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Crowdsourcing a Conference on Creative Aging

Category: Center for the Future Of Museums Blog
Portrait of artist Athena Tacha in front of her conceptual photographic work "36 Years of Aging" (1972-2008) shown at the Ellipse Gallery, Arlington, VA, 2008
Portrait of artist Athena Tacha in front of her conceptual photographic work "36 Years of Aging" (1972-2008) shown at the Ellipse Gallery, Arlington, VA, 2008

Would your museum like to host a national convening on museums and creative aging?

Rather than figuring out the best site for such a meeting on our own, my colleagues and I at the Alliance are inviting you to speak up. Let’s call it crowdsourced conference planning.

The convening, which will be held in fall 2019, will build on the Alliance’s partnership with Aroha Philanthropies, which is currently supporting a museum cohort in their Vitality Arts program. Aroha and the Alliance want to bring together representatives from a wide variety of organizations dedicated to creative aging, and from museums of all types and sizes, so that practitioners from these sectors will learn about each other’s work, share information on the latest research and best practices, and lay the foundations for future partnerships and projects.

Why is this issue important for the future of museums and society? By 2035, there will be 78.0 million people 65 years and older in the US (compared to only 76.4 million under the age of 18). This demographic shift makes it more important than ever that we change the cultural norm of marginalizing older members of society. We need to combat the loneliness and isolation that often cripple aging individuals, and find ways to harness the knowledge, experience, and creativity of this growing population. While the aging of America presents museums with challenges of retention and access, museums are positioned to play a major role in building social connections, nurturing creative expression, providing opportunities for meaningful work, and enhancing health, wellbeing, and lifelong learning.

Our goals for the convening are to:

  • Raise awareness of the need to combat ageism though all areas of organizational operations, including programming, marketing, accessibility, and hiring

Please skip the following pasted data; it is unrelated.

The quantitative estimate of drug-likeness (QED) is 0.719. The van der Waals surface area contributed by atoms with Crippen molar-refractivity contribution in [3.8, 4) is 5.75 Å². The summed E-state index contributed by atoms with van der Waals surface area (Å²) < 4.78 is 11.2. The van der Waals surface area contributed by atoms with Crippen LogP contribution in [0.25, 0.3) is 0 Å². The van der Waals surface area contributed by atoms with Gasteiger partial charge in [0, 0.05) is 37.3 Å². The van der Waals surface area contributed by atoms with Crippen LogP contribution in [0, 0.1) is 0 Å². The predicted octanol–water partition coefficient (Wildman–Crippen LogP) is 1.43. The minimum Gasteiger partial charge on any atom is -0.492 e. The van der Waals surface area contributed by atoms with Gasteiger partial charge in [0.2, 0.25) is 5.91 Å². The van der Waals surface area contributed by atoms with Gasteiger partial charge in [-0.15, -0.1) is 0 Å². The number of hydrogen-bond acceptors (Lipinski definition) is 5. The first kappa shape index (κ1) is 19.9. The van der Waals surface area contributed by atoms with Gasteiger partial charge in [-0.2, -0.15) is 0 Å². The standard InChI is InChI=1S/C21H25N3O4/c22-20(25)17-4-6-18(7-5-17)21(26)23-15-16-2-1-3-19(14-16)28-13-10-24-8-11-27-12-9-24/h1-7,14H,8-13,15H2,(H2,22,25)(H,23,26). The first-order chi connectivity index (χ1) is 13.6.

• Share the latest research on the transformative power of creativity and arts programming
  • Profile case studies from museums and other organizations participating in Aroha Philanthropies’ creative aging programs
  • Form lasting connections between museums and organizations working in the creative aging sector
  • Inspire participants to start new initiatives, programs, services, and partnerships in support of creative aging
  • Generate content (video, text) that can be shared with a broader audience

I prefer to hold convenings in museums (rather than generic hotels or conference spaces) because…well, because museums make for a better and more memorable experience. So my colleagues and I are looking for a museum interested in being an active partner on this topic, as well as being able to provide:

  • An auditorium that can hold at least 200 people
  • Space to accommodate lunch and breaks
  • Three or four breakout spaces for interactive activities and discussions

Because we want to bring museum people together with other sectors working with creative aging, it would be a bonus if the host museum’s community includes academic programs, health care research or providers, or associations or other nonprofits focused on aging, creativity, and wellness.

And in the spirit of “no about us without us,” we hope to attract attendees who self-identify as representatives of the populations being served through this work. For this reason, we are particularly interested in areas that are home to significant communities of retirees.

If you are interested in exploring whether your museum would be a good fit for this convening, please email me at emerritt (at) aam-us (dot) org by October 15.
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1 Comment

  1. So great to see this news! Here at Tate Exchange we programme a lot of creative aging activity with a variety of specialist partners and we’re in a conversation with China and Taiwan about this too. If we can be of any help, it would be wonderful to knowledge exchange with you as Seeding Vitality Arts in Museums and the conference develop.

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